Toddlers – The Fussy Eating Age

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Toddlers – The Fussy Eating Age

Curing fussy eatersTrying to get the mix of food right on your toddler’s plate can sometimes be exhausting. At this age kids are known to be quite fussy eaters. What’s been tickling taste buds for the past week may just be spat out in horror tonight!

And so you start all over again, trying a never ending range of new foods and hoping your toddler will like even just one of them! But like it or not, he’s king of his high chair and he decides what he’ll eat and what will land on the floor along with an almighty tantrum as only a toddler can throw!

Although your toddler won’t need mounds of food at this age, it’s a good idea to get him used to regular family meal times. With your own busy schedules this may be difficult but it is important that the family sits down together and attempts to enjoy their meals together. He will learn table manners from the rest of the family. He will also watch what the others eat and there is a good chance he may just play copy cat here, too.

 

We eat with our eyes

We all know the saying that we eat with our eyes, and your toddler is no exception. Preparing food nutritiously and serving it creatively is the key! Make face patterns from the foods on his plate or create ship- or train-looking disguises – whatever his latest toy fetish is!

But toddlers generally aren’t large meal eaters, so don’t be worried if he merely picks at this food. It really is just a stage.

Because they are on the go all of their waking hours, slip in some finger-snack foods at intervals during the day. A health muffin will always go down well, as well as foods he can dip into a sauce. Here, again, make it a fun-looking plate of snacks.

Kids respond well to colour, so maybe get a bright and colourful plate, something that could have separating compartments for different foods.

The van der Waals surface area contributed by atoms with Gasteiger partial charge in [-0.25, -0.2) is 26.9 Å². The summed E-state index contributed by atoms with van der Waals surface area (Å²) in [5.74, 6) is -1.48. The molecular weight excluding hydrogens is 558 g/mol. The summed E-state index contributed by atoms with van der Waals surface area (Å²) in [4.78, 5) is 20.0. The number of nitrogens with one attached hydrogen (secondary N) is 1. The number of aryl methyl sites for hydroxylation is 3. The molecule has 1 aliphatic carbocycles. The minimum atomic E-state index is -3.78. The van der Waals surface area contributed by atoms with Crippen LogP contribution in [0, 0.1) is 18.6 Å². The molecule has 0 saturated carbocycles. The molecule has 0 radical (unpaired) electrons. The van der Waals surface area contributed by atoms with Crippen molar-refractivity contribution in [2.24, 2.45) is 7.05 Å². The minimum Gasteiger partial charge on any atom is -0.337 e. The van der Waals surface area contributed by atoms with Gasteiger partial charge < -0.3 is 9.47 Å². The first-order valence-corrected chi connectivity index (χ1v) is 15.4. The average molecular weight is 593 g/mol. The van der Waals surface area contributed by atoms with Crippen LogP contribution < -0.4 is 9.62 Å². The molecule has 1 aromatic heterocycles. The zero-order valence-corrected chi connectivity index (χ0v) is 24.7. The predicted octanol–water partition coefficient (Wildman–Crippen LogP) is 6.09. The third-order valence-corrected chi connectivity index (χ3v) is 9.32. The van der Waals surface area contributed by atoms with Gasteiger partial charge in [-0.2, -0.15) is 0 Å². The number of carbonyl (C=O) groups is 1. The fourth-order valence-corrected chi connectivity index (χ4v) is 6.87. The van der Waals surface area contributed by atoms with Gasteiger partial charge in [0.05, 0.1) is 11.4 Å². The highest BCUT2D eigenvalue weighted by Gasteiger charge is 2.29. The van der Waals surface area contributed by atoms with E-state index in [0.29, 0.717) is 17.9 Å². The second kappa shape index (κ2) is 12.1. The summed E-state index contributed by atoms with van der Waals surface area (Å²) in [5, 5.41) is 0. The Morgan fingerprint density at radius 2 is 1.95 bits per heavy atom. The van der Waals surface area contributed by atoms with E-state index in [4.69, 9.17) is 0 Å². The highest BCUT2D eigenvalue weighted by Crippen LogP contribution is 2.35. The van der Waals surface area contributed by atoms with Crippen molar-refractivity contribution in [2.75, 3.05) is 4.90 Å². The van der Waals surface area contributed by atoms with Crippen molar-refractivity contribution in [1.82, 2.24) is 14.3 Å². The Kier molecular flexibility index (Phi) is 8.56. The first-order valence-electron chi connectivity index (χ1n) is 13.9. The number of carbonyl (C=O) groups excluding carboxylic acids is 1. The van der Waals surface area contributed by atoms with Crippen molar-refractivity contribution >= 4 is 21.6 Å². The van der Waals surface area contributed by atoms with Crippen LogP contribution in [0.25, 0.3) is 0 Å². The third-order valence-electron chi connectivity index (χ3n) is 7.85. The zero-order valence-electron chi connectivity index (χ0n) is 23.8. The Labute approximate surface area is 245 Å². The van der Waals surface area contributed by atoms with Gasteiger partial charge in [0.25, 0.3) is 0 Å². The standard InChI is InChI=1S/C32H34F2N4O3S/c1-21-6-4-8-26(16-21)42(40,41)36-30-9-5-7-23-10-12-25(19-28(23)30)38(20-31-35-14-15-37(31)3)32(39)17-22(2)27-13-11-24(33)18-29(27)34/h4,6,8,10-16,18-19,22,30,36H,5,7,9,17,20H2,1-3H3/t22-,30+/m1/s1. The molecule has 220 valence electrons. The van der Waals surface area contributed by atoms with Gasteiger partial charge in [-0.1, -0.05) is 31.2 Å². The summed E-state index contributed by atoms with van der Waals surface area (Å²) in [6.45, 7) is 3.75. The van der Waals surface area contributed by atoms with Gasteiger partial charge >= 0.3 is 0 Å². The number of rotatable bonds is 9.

Feeding himself

Another winner is to let your child start feeding himself. What could start out as a novelty could become habit! Don’t make a big deal about him not eating as that can just make him more stubborn to exercise his power over the situation. As far as possible, allow your toddler to be involved in the preparation of his food and turn a blind eye to the mess! You can always clean it up later.

An older sibling, or a relative, or friend his own age who is a good eater may just break the cycle for him as he watches them and copies.

At a young age, children may feel the need to exert their independence. His fussy eating may well be his way of trying to stand his ground and actually has less to do with eating the food you’ve made him than it does showing that he makes his own decisions. In other words he could just be seeing how far he can push the limits of your authority. This is why pressuring a child to eat often backfires.

So stay calm and don’t let him see that he is ruffling your feathers – in no time you’ll have a happy and healthy eater.

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